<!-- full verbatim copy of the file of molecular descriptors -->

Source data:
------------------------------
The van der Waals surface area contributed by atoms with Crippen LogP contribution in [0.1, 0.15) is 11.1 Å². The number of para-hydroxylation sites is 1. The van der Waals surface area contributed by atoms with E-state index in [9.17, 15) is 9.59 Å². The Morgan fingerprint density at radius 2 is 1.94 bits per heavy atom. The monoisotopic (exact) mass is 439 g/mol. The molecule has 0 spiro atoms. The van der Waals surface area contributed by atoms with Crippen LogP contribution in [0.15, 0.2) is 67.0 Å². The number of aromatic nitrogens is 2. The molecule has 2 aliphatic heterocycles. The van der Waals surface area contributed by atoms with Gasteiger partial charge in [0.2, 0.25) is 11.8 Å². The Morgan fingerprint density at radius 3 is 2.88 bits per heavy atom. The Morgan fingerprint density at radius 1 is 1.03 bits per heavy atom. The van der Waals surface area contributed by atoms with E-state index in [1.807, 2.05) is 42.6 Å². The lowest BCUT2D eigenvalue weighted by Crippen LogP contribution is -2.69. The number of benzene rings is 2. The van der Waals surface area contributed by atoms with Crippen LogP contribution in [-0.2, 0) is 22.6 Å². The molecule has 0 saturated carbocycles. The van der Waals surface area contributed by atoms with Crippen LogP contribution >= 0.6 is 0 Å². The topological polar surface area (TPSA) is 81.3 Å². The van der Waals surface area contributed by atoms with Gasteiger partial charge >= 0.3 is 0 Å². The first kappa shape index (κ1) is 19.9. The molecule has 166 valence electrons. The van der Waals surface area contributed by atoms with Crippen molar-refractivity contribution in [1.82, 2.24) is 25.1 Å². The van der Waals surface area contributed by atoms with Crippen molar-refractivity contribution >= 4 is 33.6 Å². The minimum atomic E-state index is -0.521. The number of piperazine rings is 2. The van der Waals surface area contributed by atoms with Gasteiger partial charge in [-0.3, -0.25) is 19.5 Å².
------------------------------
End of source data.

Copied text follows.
The van der Waals surface area contributed by atoms with Crippen LogP contribution in [0.1, 0.15) is 11.1 Å². The number of para-hydroxylation sites is 1. The van der Waals surface area contributed by atoms with E-state index in [9.17, 15) is 9.59 Å². The Morgan fingerprint density at radius 2 is 1.94 bits per heavy atom. The monoisotopic (exact) mass is 439 g/mol. The molecule has 0 spiro atoms. The van der Waals surface area contributed by atoms with Crippen LogP contribution in [0.15, 0.2) is 67.0 Å². The number of aromatic nitrogens is 2. The molecule has 2 aliphatic heterocycles. The van der Waals surface area contributed by atoms with Gasteiger partial charge in [0.2, 0.25) is 11.8 Å². The Morgan fingerprint density at radius 3 is 2.88 bits per heavy atom. The Morgan fingerprint density at radius 1 is 1.03 bits per heavy atom. The van der Waals surface area contributed by atoms with E-state index in [1.807, 2.05) is 42.6 Å². The lowest BCUT2D eigenvalue weighted by Crippen LogP contribution is -2.69. The number of benzene rings is 2. The van der Waals surface area contributed by atoms with Crippen LogP contribution in [-0.2, 0) is 22.6 Å². The molecule has 0 saturated carbocycles. The van der Waals surface area contributed by atoms with Crippen LogP contribution >= 0.6 is 0 Å². The topological polar surface area (TPSA) is 81.3 Å². The van der Waals surface area contributed by atoms with Gasteiger partial charge >= 0.3 is 0 Å². The first kappa shape index (κ1) is 19.9. The molecule has 166 valence electrons. The van der Waals surface area contributed by atoms with Crippen molar-refractivity contribution in [1.82, 2.24) is 25.1 Å². The van der Waals surface area contributed by atoms with Crippen molar-refractivity contribution >= 4 is 33.6 Å². The minimum atomic E-state index is -0.521. The number of piperazine rings is 2. The van der Waals surface area contributed by atoms with Gasteiger partial charge in [-0.3, -0.25) is 19.5 Å².